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The Intrinsic Value and Healing Power of Autobiographic Narratives

The Intrinsic Value and Healing Power of Autobiographic Narratives



*The (Im)Possibilities of Bearing Witness:*


*The Intrinsic Value and Healing Power of Autobiographic Narratives*


carpentier nico nico.carpentier@vub.ac.be via commlist.org



Thu, Sep 10, 3:24 PM (23 hours ago)



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*The (Im)Possibilities of Bearing Witness:*


*The Intrinsic Value and Healing Power of Autobiographic Narratives*


The Witnessing Working Group of the Memory Studies Association (MSA) is


organizing a roundtable during the forthcoming MSA annual conference in


Warsaw, Poland, July 5-9, 2021. Due to Covid-19, virtual participation


will be possible. This roundtable will discuss the role of the


researcher and the ways in which his/her testimony with traumatic


experiences influences the course of research, but also the way in which


the individual traumatic experiences of the researcher affect his/her


trauma research methodology and narratives produced. Besides that, we


would like to explore ways through which witness testimonies can


influence researchers and ordinary readers and if (and to what extent)


such testimonies may help post-trauma healing and recovery.


According to the psychiatrist Dori Laub, a victim needs the presence of


a witness (an empathetic listener or reader), to confront the darkness


of painful memories and to organize and process traumatic experiences.


"'Arousers' of memories" helpedHolocaust survivor Primo Levi (1990)


describe the horrors of Auschwitz and discover meaning in writing and


literature. For him, the true witness is the one who does not survive.


Hence the survivor bears the responsibility to speak for those who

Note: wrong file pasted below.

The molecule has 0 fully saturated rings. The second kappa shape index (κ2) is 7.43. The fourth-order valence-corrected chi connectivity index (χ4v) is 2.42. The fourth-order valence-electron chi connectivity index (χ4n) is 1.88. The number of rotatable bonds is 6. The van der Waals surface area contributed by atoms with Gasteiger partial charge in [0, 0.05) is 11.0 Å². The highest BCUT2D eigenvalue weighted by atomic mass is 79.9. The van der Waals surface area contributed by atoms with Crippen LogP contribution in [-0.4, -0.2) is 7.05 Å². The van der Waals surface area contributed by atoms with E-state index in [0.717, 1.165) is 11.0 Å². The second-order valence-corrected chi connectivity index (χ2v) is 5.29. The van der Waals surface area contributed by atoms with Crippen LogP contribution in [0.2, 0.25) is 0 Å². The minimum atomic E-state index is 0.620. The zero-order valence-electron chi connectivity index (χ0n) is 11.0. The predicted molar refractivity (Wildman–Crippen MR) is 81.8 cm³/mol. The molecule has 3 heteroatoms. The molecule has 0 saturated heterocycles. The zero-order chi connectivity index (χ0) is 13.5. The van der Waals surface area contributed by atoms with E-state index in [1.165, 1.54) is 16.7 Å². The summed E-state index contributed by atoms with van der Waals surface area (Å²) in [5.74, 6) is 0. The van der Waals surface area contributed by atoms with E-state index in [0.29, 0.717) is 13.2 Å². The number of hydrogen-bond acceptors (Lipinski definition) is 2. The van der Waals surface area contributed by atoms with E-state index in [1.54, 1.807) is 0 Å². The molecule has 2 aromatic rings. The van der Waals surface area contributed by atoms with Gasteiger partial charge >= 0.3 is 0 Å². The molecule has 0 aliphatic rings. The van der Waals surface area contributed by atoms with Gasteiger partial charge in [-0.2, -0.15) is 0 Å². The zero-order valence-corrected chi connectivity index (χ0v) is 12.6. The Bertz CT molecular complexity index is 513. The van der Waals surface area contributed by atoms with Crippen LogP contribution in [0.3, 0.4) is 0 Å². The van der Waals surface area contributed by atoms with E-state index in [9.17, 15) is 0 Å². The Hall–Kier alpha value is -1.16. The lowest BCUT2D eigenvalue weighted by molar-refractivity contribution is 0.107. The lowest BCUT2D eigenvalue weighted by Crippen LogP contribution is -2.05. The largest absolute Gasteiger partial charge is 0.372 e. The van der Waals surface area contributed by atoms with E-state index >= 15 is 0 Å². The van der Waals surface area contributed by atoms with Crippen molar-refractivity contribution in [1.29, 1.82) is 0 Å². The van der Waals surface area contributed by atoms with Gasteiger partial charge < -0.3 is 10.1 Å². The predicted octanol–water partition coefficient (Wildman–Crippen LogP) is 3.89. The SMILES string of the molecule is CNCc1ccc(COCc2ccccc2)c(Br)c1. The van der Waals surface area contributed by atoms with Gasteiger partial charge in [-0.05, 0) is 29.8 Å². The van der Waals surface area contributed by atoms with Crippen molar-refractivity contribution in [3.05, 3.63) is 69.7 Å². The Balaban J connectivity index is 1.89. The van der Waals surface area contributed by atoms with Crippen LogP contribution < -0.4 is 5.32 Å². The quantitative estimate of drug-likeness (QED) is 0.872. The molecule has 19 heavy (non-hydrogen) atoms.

cannot speak, or to serve as a "moral witness," to testify with a "moral


purpose" (Margalit, 2002, 149). Often researchers are put in the


position of the (moral) witness while investigating the impact of


traumatic events. How does such implied moral purpose influence the


scholarly endeavors? And how does the arousal of the scholar's own


memories in the process of witnessing shape the course of the research


conducted? Can a researcher turn into "a witness to himself"/herself


(Laub, 1991, 58), potentially working through his/her own traumatic past


while witnessing the trauma of others? And how can such self-reflections


and self-explorations—of the survivor and/or researcher—be productively


integrated into scholarly writings, possibly exploring paths of healing,


which reach a wider audience than the ivory tower of academia?


This roundtable is meant as a forum for researchers from various


academic fields (including but not limited to anthropology, history,


psychology as well as literary, film and media studies). We seek papers


of 10 minutes length allowing for an extended discussion.Please submit a


paper proposal (not exceeding 250 words) in addition to a short bio (no


longer than 200 words including pertinent publications) via e-mail to


Alma Jeftic (alma.jeftic@gmail.com ) and


Stefanie Hofer (hofer@vt.edu ) *by October 2,


2020*. Please note that we aim to submit panels to the organising


committee of the Memory Studies Association *by 15^th October 2020* and


the final decision will depend on this committee. As in previous years,


all presenters have to be members of MSA.


For more information please consult MSA webpage:


https://www.memorystudiesassociation.org/warsaw-conference-2021-cfp/



Proposals not limited to the following topics are invited:


-How can traumatic narratives in scholarship be represented to


adequately reflect the suffering of the victim?


-(Im)possibilities of bearing witness and how to be addressed in


qualitative research?


-Witnessing and the dangers of appropriation


-The overwhelming nature of autobiographical narratives


-The healing power of trauma narratives


-Cultural representations of trauma and recovery as catharses


-(Moral) witnessing and activism


-Postcolonial witnessing and non-Western healing paradigms





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